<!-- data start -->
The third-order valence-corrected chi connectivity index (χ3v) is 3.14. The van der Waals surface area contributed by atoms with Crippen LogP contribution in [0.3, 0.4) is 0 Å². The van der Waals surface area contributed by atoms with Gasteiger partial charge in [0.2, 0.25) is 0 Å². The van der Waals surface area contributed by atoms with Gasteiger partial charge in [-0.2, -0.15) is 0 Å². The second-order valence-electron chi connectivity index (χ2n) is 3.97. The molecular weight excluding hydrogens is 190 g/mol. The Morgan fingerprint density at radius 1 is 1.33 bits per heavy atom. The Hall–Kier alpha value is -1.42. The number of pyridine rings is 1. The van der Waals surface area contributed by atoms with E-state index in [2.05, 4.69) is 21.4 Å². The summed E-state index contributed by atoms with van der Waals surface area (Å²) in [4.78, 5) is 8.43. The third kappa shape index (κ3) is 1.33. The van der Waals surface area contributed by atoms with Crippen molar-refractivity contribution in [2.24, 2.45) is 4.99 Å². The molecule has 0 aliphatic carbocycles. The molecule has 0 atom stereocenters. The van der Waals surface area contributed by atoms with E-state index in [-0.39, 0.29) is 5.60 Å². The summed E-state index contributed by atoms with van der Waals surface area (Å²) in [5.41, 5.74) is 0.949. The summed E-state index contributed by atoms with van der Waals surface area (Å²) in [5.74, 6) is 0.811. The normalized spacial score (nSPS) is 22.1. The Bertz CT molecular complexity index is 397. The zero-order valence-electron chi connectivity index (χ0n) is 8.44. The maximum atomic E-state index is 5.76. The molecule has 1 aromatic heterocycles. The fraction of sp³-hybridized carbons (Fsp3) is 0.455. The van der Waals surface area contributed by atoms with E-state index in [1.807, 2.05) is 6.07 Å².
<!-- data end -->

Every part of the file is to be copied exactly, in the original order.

The third-order valence-corrected chi connectivity index (χ3v) is 3.14. The van der Waals surface area contributed by atoms with Crippen LogP contribution in [0.3, 0.4) is 0 Å². The van der Waals surface area contributed by atoms with Gasteiger partial charge in [0.2, 0.25) is 0 Å². The van der Waals surface area contributed by atoms with Gasteiger partial charge in [-0.2, -0.15) is 0 Å². The second-order valence-electron chi connectivity index (χ2n) is 3.97. The molecular weight excluding hydrogens is 190 g/mol. The Morgan fingerprint density at radius 1 is 1.33 bits per heavy atom. The Hall–Kier alpha value is -1.42. The number of pyridine rings is 1. The van der Waals surface area contributed by atoms with E-state index in [2.05, 4.69) is 21.4 Å². The summed E-state index contributed by atoms with van der Waals surface area (Å²) in [4.78, 5) is 8.43. The third kappa shape index (κ3) is 1.33. The van der Waals surface area contributed by atoms with Crippen molar-refractivity contribution in [2.24, 2.45) is 4.99 Å². The molecule has 0 aliphatic carbocycles. The molecule has 0 atom stereocenters. The van der Waals surface area contributed by atoms with E-state index in [-0.39, 0.29) is 5.60 Å². The summed E-state index contributed by atoms with van der Waals surface area (Å²) in [5.41, 5.74) is 0.949. The summed E-state index contributed by atoms with van der Waals surface area (Å²) in [5.74, 6) is 0.811. The normalized spacial score (nSPS) is 22.1. The Bertz CT molecular complexity index is 397. The zero-order valence-electron chi connectivity index (χ0n) is 8.44. The maximum atomic E-state index is 5.76. The molecule has 1 aromatic heterocycles. The fraction of sp³-hybridized carbons (Fsp3) is 0.455. The van der Waals surface area contributed by atoms with E-state index in [1.807, 2.05) is 6.07 Å².